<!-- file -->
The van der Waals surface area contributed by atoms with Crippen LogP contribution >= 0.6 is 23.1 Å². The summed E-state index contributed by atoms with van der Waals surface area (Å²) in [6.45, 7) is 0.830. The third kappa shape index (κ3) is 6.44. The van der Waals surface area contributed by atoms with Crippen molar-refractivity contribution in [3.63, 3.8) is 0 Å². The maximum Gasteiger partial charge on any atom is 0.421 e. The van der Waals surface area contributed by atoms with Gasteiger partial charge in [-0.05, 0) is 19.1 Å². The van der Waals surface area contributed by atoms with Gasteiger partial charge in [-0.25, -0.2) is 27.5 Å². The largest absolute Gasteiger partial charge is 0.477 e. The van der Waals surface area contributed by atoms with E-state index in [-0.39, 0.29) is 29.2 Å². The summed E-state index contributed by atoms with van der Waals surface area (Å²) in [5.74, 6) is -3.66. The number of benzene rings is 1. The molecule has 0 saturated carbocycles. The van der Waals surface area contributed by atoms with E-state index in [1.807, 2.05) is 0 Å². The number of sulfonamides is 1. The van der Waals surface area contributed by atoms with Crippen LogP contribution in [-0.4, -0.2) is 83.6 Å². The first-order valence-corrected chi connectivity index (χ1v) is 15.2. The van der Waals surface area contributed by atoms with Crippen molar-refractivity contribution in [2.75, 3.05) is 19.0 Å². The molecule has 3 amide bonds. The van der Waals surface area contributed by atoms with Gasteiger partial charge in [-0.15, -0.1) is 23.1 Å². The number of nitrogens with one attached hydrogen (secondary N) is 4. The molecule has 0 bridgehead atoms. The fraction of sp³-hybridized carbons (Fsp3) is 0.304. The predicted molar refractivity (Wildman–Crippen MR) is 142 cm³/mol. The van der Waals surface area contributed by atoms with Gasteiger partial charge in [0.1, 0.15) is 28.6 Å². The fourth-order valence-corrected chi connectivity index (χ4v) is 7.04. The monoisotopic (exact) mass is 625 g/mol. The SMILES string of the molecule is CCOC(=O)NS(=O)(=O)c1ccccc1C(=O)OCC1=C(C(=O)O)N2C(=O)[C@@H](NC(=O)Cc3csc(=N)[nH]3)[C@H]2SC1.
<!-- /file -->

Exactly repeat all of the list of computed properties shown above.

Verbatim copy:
The van der Waals surface area contributed by atoms with Crippen LogP contribution >= 0.6 is 23.1 Å². The summed E-state index contributed by atoms with van der Waals surface area (Å²) in [6.45, 7) is 0.830. The third kappa shape index (κ3) is 6.44. The van der Waals surface area contributed by atoms with Crippen molar-refractivity contribution in [3.63, 3.8) is 0 Å². The maximum Gasteiger partial charge on any atom is 0.421 e. The van der Waals surface area contributed by atoms with Gasteiger partial charge in [-0.05, 0) is 19.1 Å². The van der Waals surface area contributed by atoms with Gasteiger partial charge in [-0.25, -0.2) is 27.5 Å². The largest absolute Gasteiger partial charge is 0.477 e. The van der Waals surface area contributed by atoms with E-state index in [-0.39, 0.29) is 29.2 Å². The summed E-state index contributed by atoms with van der Waals surface area (Å²) in [5.74, 6) is -3.66. The number of benzene rings is 1. The molecule has 0 saturated carbocycles. The van der Waals surface area contributed by atoms with E-state index in [1.807, 2.05) is 0 Å². The number of sulfonamides is 1. The van der Waals surface area contributed by atoms with Crippen LogP contribution in [-0.4, -0.2) is 83.6 Å². The first-order valence-corrected chi connectivity index (χ1v) is 15.2. The van der Waals surface area contributed by atoms with Crippen molar-refractivity contribution in [2.75, 3.05) is 19.0 Å². The molecule has 3 amide bonds. The van der Waals surface area contributed by atoms with Gasteiger partial charge in [-0.15, -0.1) is 23.1 Å². The number of nitrogens with one attached hydrogen (secondary N) is 4. The molecule has 0 bridgehead atoms. The fraction of sp³-hybridized carbons (Fsp3) is 0.304. The predicted molar refractivity (Wildman–Crippen MR) is 142 cm³/mol. The van der Waals surface area contributed by atoms with Gasteiger partial charge in [0.1, 0.15) is 28.6 Å². The fourth-order valence-corrected chi connectivity index (χ4v) is 7.04. The monoisotopic (exact) mass is 625 g/mol. The SMILES string of the molecule is CCOC(=O)NS(=O)(=O)c1ccccc1C(=O)OCC1=C(C(=O)O)N2C(=O)[C@@H](NC(=O)Cc3csc(=N)[nH]3)[C@H]2SC1.